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The list price on the house is 805,000. We ordered the appraisal ourselves since the bank feels it is overpriced. The agent told us she was not going to charge the seller the full commission therefore the seller would be willing to accept a lower offer of 670,000. The appraisal came in at 675,000. The seller already feels like he is "giving" the house away, the realtor thinks 675,000 is a good price and we are getting a good deal. We like the house but do not want to get "stuck" if we sell in a couple of years. We like the realtor, she may be caught in the middle though since she knows the seller very well,I don't think it would be appropriate for us to change realtors, she is very well known and has spent a considerable amount of time with us. I also feel a little guilty that she isn't getting her full commission!
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Old 05-06-2008, 03:41 PM
 
Location: Dallas TX
14,265 posts, read 20,501,229 times
Reputation: 20114
I think it depends on the agent. Our agent was doing negotiations with us and a buyer. She did an amazing job not 'leaning' to one side or the other. Sadly it didn't work out, but my agent really impressed all side.
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Old 05-06-2008, 05:02 PM
 
Location: Albany, OR
540 posts, read 1,893,846 times
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Perhaps one of the appraisers who posts can weigh in on this, but it has been my experience that in today's market, many appraisers are tending toward more conservative valuations...and it would NOT (necessarily) be of signficant concern that the value came in just over the offer price.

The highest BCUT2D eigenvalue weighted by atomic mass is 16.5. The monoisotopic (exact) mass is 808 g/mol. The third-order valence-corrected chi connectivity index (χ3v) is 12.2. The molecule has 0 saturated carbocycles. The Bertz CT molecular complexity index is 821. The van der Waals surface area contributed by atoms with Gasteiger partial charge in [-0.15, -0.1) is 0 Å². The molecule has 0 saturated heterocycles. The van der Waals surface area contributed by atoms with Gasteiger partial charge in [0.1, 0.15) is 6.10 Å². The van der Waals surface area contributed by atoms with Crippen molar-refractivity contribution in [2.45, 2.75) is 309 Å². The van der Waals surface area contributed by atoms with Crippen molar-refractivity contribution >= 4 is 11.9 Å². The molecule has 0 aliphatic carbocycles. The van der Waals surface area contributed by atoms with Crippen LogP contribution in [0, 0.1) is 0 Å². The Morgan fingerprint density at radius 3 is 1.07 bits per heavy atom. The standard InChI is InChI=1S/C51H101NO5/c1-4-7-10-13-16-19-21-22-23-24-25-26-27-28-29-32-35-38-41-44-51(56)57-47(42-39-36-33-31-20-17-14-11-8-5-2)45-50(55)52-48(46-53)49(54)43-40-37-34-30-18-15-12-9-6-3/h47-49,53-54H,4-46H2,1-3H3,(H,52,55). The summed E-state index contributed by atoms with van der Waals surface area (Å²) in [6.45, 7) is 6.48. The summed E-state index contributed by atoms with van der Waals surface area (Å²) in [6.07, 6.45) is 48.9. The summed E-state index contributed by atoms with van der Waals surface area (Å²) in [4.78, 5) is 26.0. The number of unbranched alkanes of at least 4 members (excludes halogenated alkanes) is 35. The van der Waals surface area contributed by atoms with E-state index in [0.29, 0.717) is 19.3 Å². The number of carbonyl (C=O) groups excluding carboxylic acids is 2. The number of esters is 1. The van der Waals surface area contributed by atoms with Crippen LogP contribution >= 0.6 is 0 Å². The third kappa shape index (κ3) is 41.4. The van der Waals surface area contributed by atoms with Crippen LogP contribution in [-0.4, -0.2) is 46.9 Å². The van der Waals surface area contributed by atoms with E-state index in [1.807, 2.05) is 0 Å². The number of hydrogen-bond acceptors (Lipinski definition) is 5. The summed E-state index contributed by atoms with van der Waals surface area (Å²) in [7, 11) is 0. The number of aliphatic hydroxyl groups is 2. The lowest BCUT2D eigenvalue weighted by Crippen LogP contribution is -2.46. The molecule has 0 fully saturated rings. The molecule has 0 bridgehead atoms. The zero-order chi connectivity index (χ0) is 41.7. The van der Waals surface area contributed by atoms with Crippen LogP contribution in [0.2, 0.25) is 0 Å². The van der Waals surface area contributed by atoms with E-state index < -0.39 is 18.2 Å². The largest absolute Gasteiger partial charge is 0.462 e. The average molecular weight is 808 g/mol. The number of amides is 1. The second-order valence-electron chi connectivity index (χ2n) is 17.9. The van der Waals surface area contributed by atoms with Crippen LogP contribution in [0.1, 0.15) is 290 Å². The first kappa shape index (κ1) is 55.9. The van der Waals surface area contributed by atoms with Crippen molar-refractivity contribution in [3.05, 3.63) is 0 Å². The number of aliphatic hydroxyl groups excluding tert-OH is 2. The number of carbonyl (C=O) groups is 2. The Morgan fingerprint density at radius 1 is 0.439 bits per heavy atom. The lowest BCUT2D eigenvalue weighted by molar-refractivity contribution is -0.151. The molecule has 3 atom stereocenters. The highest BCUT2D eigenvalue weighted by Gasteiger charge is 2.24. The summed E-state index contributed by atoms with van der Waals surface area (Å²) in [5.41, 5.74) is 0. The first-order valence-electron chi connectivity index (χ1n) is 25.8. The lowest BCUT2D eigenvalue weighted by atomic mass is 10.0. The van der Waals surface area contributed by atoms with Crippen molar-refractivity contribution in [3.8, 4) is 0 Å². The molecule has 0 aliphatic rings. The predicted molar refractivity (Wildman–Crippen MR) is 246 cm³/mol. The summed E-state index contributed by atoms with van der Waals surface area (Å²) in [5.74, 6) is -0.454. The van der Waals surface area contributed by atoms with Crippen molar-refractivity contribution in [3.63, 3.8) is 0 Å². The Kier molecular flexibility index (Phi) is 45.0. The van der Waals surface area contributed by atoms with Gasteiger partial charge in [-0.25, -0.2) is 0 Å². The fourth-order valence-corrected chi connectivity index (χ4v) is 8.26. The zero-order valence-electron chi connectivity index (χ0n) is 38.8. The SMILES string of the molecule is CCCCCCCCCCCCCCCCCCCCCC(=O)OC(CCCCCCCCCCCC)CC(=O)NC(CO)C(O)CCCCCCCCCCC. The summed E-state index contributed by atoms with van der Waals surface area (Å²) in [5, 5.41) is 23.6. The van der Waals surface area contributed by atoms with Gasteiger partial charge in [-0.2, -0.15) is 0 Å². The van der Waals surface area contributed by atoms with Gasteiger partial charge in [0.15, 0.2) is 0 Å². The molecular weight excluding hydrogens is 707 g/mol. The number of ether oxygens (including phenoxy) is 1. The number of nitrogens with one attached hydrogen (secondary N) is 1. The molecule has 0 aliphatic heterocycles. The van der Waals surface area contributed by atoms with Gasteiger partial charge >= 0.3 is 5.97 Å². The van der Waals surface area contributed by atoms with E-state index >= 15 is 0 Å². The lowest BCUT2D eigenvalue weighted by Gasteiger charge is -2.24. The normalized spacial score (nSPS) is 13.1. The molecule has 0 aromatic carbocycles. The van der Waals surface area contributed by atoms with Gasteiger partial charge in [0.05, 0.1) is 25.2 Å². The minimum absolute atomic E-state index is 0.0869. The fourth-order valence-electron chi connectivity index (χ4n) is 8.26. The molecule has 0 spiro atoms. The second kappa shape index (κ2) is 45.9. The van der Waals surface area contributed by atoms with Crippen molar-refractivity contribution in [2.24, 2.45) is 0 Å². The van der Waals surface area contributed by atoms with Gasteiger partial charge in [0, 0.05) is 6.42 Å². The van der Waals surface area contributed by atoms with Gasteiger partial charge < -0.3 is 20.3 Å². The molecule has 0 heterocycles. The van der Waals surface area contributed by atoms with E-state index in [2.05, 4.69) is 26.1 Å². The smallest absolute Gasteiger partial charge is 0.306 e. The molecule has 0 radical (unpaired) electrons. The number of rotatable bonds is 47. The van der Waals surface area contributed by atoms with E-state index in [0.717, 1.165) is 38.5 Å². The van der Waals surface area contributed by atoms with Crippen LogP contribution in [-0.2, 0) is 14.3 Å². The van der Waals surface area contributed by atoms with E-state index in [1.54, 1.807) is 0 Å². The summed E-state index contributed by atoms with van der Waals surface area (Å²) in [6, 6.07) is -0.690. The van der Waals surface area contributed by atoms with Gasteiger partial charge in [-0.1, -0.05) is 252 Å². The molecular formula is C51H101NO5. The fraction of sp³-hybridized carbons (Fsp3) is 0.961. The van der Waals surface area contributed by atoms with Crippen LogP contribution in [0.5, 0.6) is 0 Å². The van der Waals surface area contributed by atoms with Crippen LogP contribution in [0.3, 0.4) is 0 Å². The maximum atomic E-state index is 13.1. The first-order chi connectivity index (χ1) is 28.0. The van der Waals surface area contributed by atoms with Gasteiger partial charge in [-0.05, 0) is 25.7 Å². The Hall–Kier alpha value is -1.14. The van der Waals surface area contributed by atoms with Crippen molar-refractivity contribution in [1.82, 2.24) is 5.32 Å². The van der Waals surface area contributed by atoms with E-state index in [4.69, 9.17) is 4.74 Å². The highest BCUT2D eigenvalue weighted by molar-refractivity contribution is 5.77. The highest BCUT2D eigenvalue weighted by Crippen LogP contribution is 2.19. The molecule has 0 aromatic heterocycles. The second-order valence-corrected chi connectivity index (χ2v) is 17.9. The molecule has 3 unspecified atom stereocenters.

I recently helped some people buy a new construction home (price was in the mid-high 200's) - and the appraisal came in at $1000 over the offer price. We had negotiated a pretty good deal (significantly below asking price and WITH A/C and fencing) - so the expectation might have been that an appraisal would have come in 5 or even 10K above...the houses list prices are comp'd pretty well with the local market. In a subsequent conversation with the lender - he said that he's been seeing very conservative appraisals - just above the contract price.

I can see the logic in this - but wonder what our appraiser population thinks?
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Old 05-06-2008, 05:10 PM
 
Location: Albany, OR
540 posts, read 1,893,846 times
Reputation: 356
On the subject of dual agency - in many states (including Oregon) - it is perfectly legal and ethical for an agent to represent both sides. Many good agents do it all the time - and many other good agents (like me) will NOT do it.

The bottom line is whether or not you TRUST the individual to fairly represent your interests...AND those of the other party. In your scenario above, I would question whether or not your agent was adequately representing his seller by telling you "they'd take less..." Unless s/he had specific permission to do so, (which they well may have) - they weren't acting in the best interests of the seller by disclosing that.

I agree with Silverfall that you may end up with a 'procuring cause' issue by changing agents at this point - BUT - you may be able to resolve this by talking to the agent about your concerns and allowing him/her refer you to another agent (YOU can pick the agent, but the original agent would do the referral paperwork - so they would get a referral fee - so it's not a complete loss AND you will have an agent working SOLELY for you).

If you trust her and are confident that she is doing a good job for you - that's ok too. But don't stay with her out of GUILT! This is business and you owe it to yourself to get what YOU are paying for - professional representation.

Just my 2 cents!
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Old 05-06-2008, 05:48 PM
 
Location: Salem, OR
13,733 posts, read 31,514,627 times
Reputation: 12105
Since you are in a luxury home price range, I am not surprised by the lower appraisal. Whether or not it's accurate, I don't know. There are some significant woes in the jumbo loan market, and so many of these homes are just sitting and sitting. I would expect many of the prices of these comes to come down in my area, not sure about where you are.

I would look at the comps. Is the $675,000 amount more in line with what the other homes in the neighborhood sold for. You had stated this home was the most expensive already. If $675,000 is still more or on the high end then talk with your agent about it.